This was revealed by Chief Justice Zaki Azmi at the swearing-in ceremony of eight judicial commissioners who were elevated to High Court judges today.
In his speech, he said among the countries which came forward to study the methods practised by the Malaysian judiciary included Commonwealth and non-Commonwealth countries such as Saudi Arabia, Tanzania, Singapore, Brunei, Bangladesh, Turkey, Nigeria, Seychelles Island, Australia and Canada.
He said the approach introduced by the judiciary since early last year, which were found to be extremely effective in disposing of the backlog of cases included enhancing the competency of judges and court staff, increasing the number of judges and improving infrastructure.
Other steps taken by the judiciary were avoiding frivolous litigation, full utilisation of court working hours, applying judiciously the practice of adjournment of court cases and adoption of alternative dispute redress mechanisms and ending court boycotts.
In view of the judiciary's speedy disposal of cases, Zaki said an invitation was extended to him to give a speech on its adoption of methods, at a conference organised by Asia Pacific Judicial Forum this year.
The four-day conference beginning Oct 25 will be held in Beijing, China.
The chief justice is also expected to give a talk on judicial reforms in Singapore on Oct 4 and 5, this year.
Zaki also disclosed that an article entitled, “The Judiciary”, published on July 16, this year stated that Justice K Chandru of the Madras High Court had managed to single-handedly dispose of 53,000 court cases in the four years that he held office.
That article also stated that the judge had disposed of an average of 1,300 cases every month and in April alone, he delivered 1,474 verdicts.
Zaki said the article also stated that backlog cases could only be removed by taking the steps which the Malaysian judiciary had currently adopted.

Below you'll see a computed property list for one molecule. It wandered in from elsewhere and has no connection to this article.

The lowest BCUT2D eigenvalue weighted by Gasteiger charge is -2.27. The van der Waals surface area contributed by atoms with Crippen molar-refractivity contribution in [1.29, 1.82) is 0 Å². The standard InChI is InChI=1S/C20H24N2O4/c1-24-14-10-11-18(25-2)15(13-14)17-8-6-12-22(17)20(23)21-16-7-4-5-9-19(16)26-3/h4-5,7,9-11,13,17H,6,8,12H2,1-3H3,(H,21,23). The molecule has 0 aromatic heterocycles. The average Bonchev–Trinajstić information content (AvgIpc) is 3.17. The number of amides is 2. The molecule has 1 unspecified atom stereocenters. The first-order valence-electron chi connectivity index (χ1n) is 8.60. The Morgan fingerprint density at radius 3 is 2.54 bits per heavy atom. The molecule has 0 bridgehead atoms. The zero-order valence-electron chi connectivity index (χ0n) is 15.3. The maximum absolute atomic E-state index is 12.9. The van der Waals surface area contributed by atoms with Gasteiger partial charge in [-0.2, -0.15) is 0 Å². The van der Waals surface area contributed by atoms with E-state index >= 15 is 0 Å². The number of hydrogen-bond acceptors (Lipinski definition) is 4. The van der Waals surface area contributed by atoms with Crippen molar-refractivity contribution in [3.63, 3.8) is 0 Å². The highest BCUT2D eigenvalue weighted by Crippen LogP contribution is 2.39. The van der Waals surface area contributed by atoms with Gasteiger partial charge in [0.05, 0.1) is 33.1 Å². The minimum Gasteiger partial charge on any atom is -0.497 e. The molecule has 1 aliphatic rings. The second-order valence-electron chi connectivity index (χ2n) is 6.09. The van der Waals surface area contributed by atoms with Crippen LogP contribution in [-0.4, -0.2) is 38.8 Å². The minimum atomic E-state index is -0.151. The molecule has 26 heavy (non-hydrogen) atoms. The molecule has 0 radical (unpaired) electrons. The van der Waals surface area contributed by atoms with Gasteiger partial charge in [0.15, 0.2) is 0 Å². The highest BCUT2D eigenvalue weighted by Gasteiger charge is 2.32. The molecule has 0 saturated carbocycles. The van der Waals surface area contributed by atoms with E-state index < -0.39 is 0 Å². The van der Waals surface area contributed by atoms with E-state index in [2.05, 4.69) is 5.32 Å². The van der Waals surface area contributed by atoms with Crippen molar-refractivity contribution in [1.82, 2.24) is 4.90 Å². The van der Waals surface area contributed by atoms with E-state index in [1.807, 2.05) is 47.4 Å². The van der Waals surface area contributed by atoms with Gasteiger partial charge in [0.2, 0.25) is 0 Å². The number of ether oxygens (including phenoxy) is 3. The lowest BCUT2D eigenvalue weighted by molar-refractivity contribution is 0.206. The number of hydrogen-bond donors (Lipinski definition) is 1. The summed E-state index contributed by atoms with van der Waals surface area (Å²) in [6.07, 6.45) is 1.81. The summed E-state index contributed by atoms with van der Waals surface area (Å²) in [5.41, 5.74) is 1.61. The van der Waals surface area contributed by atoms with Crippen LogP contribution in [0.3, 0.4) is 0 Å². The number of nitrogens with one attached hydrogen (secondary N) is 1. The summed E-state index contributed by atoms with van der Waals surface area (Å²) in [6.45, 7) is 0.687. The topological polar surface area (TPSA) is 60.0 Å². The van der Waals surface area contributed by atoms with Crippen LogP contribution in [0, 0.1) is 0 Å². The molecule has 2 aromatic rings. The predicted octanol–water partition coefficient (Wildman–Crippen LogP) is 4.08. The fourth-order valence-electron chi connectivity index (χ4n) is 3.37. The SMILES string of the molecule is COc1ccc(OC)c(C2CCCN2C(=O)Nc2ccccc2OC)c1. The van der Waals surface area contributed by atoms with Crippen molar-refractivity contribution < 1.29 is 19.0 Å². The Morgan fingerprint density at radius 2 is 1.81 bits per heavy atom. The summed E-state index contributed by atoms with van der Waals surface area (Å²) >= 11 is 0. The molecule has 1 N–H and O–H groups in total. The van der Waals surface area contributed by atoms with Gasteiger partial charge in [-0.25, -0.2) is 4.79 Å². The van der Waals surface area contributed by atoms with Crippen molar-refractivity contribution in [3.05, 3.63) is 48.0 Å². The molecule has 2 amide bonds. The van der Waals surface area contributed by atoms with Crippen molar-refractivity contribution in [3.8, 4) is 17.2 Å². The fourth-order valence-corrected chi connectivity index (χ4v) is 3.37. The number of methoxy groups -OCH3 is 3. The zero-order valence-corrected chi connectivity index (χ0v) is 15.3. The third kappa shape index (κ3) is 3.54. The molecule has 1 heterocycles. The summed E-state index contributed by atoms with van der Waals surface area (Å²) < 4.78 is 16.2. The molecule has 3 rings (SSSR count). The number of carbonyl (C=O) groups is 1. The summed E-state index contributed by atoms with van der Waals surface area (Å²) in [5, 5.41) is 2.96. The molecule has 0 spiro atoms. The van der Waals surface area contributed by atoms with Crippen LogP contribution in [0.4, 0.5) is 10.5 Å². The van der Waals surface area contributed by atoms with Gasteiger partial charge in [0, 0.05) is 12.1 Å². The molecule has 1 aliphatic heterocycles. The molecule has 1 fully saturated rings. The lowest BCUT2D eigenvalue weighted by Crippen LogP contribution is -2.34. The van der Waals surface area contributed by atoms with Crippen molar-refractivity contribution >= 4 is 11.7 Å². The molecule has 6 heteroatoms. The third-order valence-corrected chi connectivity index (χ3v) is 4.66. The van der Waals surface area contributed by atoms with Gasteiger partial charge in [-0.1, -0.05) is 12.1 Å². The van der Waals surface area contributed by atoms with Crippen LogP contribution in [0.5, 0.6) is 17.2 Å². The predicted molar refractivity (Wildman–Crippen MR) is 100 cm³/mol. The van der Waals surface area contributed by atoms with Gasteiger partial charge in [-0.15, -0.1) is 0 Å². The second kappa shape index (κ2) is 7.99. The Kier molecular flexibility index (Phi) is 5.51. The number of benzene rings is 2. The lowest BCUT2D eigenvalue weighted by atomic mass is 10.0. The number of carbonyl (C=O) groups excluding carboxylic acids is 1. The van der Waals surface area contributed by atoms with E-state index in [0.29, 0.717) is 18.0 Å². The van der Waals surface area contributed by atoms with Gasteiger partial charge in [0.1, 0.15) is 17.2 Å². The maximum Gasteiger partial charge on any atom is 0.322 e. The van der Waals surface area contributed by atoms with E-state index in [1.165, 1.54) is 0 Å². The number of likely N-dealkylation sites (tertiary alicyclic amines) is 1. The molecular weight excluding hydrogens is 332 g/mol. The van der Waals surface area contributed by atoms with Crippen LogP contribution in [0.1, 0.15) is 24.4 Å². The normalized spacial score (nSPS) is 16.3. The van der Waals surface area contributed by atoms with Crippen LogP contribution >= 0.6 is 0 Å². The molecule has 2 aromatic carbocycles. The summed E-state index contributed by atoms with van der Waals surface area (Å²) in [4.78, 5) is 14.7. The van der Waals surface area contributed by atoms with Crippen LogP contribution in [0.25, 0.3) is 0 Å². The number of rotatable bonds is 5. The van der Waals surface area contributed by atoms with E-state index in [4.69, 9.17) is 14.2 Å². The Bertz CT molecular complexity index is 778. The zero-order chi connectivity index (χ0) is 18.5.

At the ceremony, the eight judicial commissioners were confirmed full-fledged High Court judges, effective today.
They were Abdul Rahman Sebli, Zaleha Yusof, Halijah Abas, Mary Lim Thiam Suan, Kamardin Hashim, Yaacob Md Sam, Zabariah Mohd Yusof and Anantham a/l Kasinather.
Abdul Rahman took his oath before Chief Judge of Sabah and Sarawak Richard Malanjum while the rest, before Chief Judge of Malaya Arifin Zakaria, and witnessed by Zaki.
On postponement of cases, Zaki said parties in a court proceeding should stop complaining that “justice hurried is justice buried” just because their request for postponement was denied by the court.
He said he had been monitoring daily reports and noticed many cases were postponed for flimsy reasons, including reports by chemist or specialist not ready, or documents not being served on time.
Zaki said lawyers also continued to request for postponement, giving reasons that they were just appointed to handle the case or because they were occupied in another court case.
"Why are their cases not ready to move on the dates fixed? Fortunately, those who make these complaints are relatively small. At the end of the day, what the judiciary is doing is aimed at benefiting parties who seek justice before the courts.
"Lawyers who appear on their behalf should also be happy with these positive steps taken, including being strict on postponements," said Zaki.